Joe Gores's new detective thriller gives the compelling back story to a partnership that has left its mark on American film and literature for decades while remaining utterly mysterious. The shadow of that partnership, between iconic private dick Sam Spade and his ill-fated compatriot Miles Archer, is intimately woven into the drama of the book you should read right after you put down Spade & Archer: Dashiell Hammett's The Maltese Falcon.
As a review in The New York Times makes abundantly clear, Spade & Archer is not the rightful heir to Hammett's inimitable narrative style. Faced with a momentous task, Gores inevitably stumbles, and if you come to the book expecting a perfectly executed exemplar of the genre you will be disappointed. Where Gores succeeds is in breathing life into a story that has been left at loose ends for more than half a century.
Without revealing too much of either book's plot, the connection between the two detectives is an essential part of both. In Hammett's original, the moral character of the story's climax derives in large part from Sam Spade's unflagging commitment to his partner, who has been the victim of a rather unlikely and nefarious assassin. Spade's loyalty, though, is called into question by the suggestion that he has had an affair with Archer's wife, Iva. Fans of The Maltese Falcon, both the novel and the remarkably faithful film adaptation, have long been forced to accept Spade's moral fortitude as given, and left to wonder at the storm raging beneath his placidly smug surface.
Enter Joe Gores, who takes us back to post WWI-era Seattle. Sam Spade and Miles Archer are old friends from their days at the Continental detective agency, the fictional employer of Hammett's other great detective - the Continental Op. Archer has been hired to bust up the industrial strife raging on the Seattle docks (think On the Waterfront on steroids) and Spade is chasing a man who has turned up mysteriously in a hotel lobby after disappearing years ago. There's something fishy about the trails both detectives are on, something that won't become clear until the story's climax some three hundred pages and seven years later.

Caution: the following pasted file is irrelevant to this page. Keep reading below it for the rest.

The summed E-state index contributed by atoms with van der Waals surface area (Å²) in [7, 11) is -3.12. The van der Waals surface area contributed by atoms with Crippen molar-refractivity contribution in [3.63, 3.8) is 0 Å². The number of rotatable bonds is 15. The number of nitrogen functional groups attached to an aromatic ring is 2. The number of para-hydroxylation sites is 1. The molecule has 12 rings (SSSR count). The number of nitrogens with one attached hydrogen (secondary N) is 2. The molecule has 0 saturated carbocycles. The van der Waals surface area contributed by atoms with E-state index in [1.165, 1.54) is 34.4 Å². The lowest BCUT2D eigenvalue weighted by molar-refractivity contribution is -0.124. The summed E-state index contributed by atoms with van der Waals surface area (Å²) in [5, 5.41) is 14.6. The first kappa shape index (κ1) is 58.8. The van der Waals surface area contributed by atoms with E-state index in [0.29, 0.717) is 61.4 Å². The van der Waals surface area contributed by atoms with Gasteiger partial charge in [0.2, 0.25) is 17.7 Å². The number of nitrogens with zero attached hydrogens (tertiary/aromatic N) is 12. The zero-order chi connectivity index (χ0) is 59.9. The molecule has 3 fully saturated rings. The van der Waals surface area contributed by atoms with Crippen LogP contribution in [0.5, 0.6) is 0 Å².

In the meantime, Spade relocates to San Francisco and has a series of misadventures with bootleggers, bankers, and buried treasure. The diffuseness of the plot (many stories that branch off from a central line) is part of what distinguishes Spade & Archer from its primogenitor; much of Hammett's work is striking in its dramatic unity. From all this action, we glean two lessons about Sam Spade the man. First, the deep ambivalence that always seemed second nature to Spade came late in life, after he saw an act of such brutal violence against so delicate a creature it shook him to the core. Second, our suspicions about Spade's willingness to, um, covet his partner's wife were well placed. As the story moves fitfully toward a rather implausible conclusion your patience may wear thin, but remember, you're in this for the chance to see through the dense fog behind one of the most compelling tableaux of our century.
The final scene of The Maltese Falcon is a dramatic climax with few peers. For fans of Hammett's work and for those who have never read him, Joe Gores has given us all a treat by bringing the story behind that story to life. Go out, grab them both, and enjoy.
This review was originally published in February 2009, and has been updated for the March 2010 paperback release. Click here to go to this issue.
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